By aligning land restoration commitments countries could bring more degraded land back to health, according to a new IUCN report launched today at the ongoing Conference of the Parties to the United Nations Convention to Combat Desertification in New Delhi.
The Amazon is one of the most important biomes on the planet. Shared by nine countries, it covers more than 8 million square kilometres and is home to some 30% of the world’s biodiversity. The Amazon is also one of the most important carbon stores in the world and vital for hydrological cycles in Latin America and throughout the planet. About 60% of the Amazon lies within the borders of Brazil, which means that whatever happens to this forest will affect the country in the same way, for better or for worse.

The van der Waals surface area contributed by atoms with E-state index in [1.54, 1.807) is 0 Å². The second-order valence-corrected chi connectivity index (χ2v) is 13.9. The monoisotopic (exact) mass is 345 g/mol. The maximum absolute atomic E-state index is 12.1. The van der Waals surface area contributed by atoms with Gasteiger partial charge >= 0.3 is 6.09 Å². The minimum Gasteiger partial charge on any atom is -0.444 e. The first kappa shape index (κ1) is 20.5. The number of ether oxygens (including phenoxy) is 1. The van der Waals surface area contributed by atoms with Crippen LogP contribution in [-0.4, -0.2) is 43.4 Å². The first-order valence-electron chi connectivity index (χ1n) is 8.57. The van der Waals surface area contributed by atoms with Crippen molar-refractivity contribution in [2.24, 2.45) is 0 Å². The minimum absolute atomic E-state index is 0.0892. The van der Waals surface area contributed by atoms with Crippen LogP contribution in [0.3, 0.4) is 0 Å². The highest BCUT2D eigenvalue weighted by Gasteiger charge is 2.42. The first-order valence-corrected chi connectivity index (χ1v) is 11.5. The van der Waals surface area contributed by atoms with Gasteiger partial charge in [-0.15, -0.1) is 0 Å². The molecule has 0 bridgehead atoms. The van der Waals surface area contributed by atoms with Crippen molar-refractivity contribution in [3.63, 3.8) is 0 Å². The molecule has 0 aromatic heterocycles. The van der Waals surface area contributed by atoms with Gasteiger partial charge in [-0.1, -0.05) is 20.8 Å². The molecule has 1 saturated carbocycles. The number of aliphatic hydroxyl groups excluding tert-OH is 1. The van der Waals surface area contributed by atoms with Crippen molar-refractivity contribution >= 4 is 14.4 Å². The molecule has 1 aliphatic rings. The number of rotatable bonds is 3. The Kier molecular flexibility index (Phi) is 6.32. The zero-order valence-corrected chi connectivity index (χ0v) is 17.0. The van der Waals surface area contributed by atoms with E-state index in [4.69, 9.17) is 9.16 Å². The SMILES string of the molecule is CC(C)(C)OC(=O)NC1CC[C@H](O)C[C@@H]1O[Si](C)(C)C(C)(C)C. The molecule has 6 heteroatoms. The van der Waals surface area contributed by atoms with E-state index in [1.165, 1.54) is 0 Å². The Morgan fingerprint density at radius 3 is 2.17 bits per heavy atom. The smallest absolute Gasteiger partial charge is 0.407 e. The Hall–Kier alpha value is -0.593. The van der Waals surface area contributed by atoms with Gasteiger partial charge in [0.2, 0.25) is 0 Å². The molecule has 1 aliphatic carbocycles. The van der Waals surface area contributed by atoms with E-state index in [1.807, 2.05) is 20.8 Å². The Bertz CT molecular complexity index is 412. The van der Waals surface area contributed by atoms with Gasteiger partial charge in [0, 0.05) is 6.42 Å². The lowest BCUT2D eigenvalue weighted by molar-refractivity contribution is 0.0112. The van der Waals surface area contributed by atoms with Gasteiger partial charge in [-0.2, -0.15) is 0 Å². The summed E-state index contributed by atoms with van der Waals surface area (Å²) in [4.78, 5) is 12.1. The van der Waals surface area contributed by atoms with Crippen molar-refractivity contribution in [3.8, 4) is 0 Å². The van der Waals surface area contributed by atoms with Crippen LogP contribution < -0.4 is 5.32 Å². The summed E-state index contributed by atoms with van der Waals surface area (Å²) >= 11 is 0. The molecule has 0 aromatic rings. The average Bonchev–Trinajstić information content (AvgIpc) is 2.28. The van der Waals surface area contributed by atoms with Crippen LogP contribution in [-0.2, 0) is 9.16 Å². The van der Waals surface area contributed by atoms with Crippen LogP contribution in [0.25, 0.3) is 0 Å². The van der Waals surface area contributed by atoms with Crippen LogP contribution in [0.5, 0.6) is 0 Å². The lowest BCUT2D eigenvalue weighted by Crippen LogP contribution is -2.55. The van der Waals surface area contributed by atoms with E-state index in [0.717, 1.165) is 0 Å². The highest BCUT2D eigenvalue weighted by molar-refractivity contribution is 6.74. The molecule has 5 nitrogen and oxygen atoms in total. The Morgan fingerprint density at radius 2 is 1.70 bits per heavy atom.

We cannot achieve conservation and wellbeing for people and planet unless we respect and value the rights of indigenous peoples. For centuries, indigenous peoples across the world have preserved much of Earth’s biodiversity. At this precipice of history, where the next decade could determine the fate of the planet’s species and ecosystems, the global community must fully acknowledge, respect and support the rights of indigenous peoples. This includes respect for the cultural, spiritual, social and environmental values they place on biodiversity.
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